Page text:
- A narrow shrub or small tree, typically reaching 4-5 m height but sometimes taller, with branchlets closely interlacing.
- On young plants, the leaves are narrow, to 2-3 cm, and often lobed or toothed.
- Adult leaves are smaller and rounded or heart-shaped.
- Flowers occur in small clusters along the branchlets, and are pale yellow with red-tipped petals that curl back at the tips.
- Flowers develop into small capsules that split in half to reveal the sticky, black seeds.
Distribution and Habitat
- North Island and southern South Island.
- Lowland forest and shrublands on alluvial flats that are subject to flooding.
- Habitat modification and loss.
- Recruitment failure due to browsing and weed encroachment.
- Survey for new locations.
- Mark known sites.
- Protection of habitat.
- Restrict or control browsing animals.
- Collect seed and propagate for re-establishment in appropriate habitat.
- Ensure that forest owners are aware of potential habitats and can recognise the species.
- Check existing populations annually.
- Report new locations to DOC, NZPCN.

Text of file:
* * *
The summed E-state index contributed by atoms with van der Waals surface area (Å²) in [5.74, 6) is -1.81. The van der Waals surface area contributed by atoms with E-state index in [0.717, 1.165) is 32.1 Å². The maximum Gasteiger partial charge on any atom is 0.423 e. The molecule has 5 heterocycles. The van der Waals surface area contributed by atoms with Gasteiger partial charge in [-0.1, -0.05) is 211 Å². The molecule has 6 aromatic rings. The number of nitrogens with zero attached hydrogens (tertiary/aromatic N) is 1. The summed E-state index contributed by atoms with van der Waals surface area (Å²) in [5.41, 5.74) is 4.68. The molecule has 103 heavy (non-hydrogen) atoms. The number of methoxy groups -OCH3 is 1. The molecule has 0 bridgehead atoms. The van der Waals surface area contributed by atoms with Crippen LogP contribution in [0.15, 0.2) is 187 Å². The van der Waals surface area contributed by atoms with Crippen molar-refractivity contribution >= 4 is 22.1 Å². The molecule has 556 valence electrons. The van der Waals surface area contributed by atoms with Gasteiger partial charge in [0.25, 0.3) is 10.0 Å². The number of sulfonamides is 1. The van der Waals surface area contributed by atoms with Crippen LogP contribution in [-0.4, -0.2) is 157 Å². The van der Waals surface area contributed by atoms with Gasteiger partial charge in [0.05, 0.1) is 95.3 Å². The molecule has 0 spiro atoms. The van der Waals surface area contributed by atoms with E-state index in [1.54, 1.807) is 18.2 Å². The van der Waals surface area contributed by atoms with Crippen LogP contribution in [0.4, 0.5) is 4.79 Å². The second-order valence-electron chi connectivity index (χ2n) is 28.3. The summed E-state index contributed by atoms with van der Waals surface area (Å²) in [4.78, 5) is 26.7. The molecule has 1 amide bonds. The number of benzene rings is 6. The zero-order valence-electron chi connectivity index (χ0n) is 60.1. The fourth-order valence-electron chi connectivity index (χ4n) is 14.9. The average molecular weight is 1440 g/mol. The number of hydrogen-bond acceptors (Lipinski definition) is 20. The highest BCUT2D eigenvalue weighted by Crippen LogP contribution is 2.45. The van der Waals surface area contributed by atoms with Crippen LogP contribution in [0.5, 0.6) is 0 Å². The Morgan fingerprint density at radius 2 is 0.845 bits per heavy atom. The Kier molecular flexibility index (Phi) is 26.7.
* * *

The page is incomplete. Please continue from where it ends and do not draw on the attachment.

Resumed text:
Further Information and Support
- New Zealand Plant Conservation Network (NZPCN). http://www.nzpcn.org.nz
- Pest control – Department of Conservation; Regional Councils.
- Dopson et al. (1999). The conservation requirements of New Zealand’s nationally threatened vascular plants. Threatened Species Occasional Publication 13. Department of Conservation, Wellington.
- Wilson & Galloway (1993). Small-leaved shrubs of New Zealand. Manuka Press, Christchurch.
- Wilson & Given (1989). Threatened plants of New Zealand. DSIR Publishing, Wellington.
- Peter de Lange, Peter Heenan, David Norton, Jeremy Rolfe and John Sawyer (2010). Threatened Plants of New Zealand. Canterbury University Press, Christchurch. 472 pp.